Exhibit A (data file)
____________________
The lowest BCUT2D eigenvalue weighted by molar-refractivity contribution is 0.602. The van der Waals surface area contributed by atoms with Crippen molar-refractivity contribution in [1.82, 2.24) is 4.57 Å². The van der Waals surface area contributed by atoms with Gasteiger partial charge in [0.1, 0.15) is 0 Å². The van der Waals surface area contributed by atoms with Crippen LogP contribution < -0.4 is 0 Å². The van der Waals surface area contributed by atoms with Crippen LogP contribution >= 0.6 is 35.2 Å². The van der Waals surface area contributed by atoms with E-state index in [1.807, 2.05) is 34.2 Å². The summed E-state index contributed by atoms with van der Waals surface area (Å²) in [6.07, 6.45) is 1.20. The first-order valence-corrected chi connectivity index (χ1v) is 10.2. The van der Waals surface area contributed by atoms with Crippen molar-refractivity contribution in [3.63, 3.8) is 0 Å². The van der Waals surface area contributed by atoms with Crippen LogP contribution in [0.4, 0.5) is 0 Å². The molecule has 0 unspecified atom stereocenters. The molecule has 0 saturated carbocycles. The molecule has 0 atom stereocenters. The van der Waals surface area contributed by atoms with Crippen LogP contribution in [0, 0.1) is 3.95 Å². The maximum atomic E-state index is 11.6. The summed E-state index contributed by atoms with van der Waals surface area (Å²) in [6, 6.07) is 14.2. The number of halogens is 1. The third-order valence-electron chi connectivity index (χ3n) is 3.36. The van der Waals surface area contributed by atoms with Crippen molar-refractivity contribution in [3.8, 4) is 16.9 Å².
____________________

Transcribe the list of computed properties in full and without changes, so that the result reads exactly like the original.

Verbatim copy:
The lowest BCUT2D eigenvalue weighted by molar-refractivity contribution is 0.602. The van der Waals surface area contributed by atoms with Crippen molar-refractivity contribution in [1.82, 2.24) is 4.57 Å². The van der Waals surface area contributed by atoms with Gasteiger partial charge in [0.1, 0.15) is 0 Å². The van der Waals surface area contributed by atoms with Crippen LogP contribution < -0.4 is 0 Å². The van der Waals surface area contributed by atoms with Crippen LogP contribution >= 0.6 is 35.2 Å². The van der Waals surface area contributed by atoms with E-state index in [1.807, 2.05) is 34.2 Å². The summed E-state index contributed by atoms with van der Waals surface area (Å²) in [6.07, 6.45) is 1.20. The first-order valence-corrected chi connectivity index (χ1v) is 10.2. The van der Waals surface area contributed by atoms with Crippen molar-refractivity contribution in [3.63, 3.8) is 0 Å². The van der Waals surface area contributed by atoms with Crippen LogP contribution in [0.4, 0.5) is 0 Å². The molecule has 0 unspecified atom stereocenters. The molecule has 0 saturated carbocycles. The molecule has 0 atom stereocenters. The van der Waals surface area contributed by atoms with Crippen LogP contribution in [0, 0.1) is 3.95 Å². The maximum atomic E-state index is 11.6. The summed E-state index contributed by atoms with van der Waals surface area (Å²) in [6, 6.07) is 14.2. The number of halogens is 1. The third-order valence-electron chi connectivity index (χ3n) is 3.36. The van der Waals surface area contributed by atoms with Crippen molar-refractivity contribution in [3.8, 4) is 16.9 Å².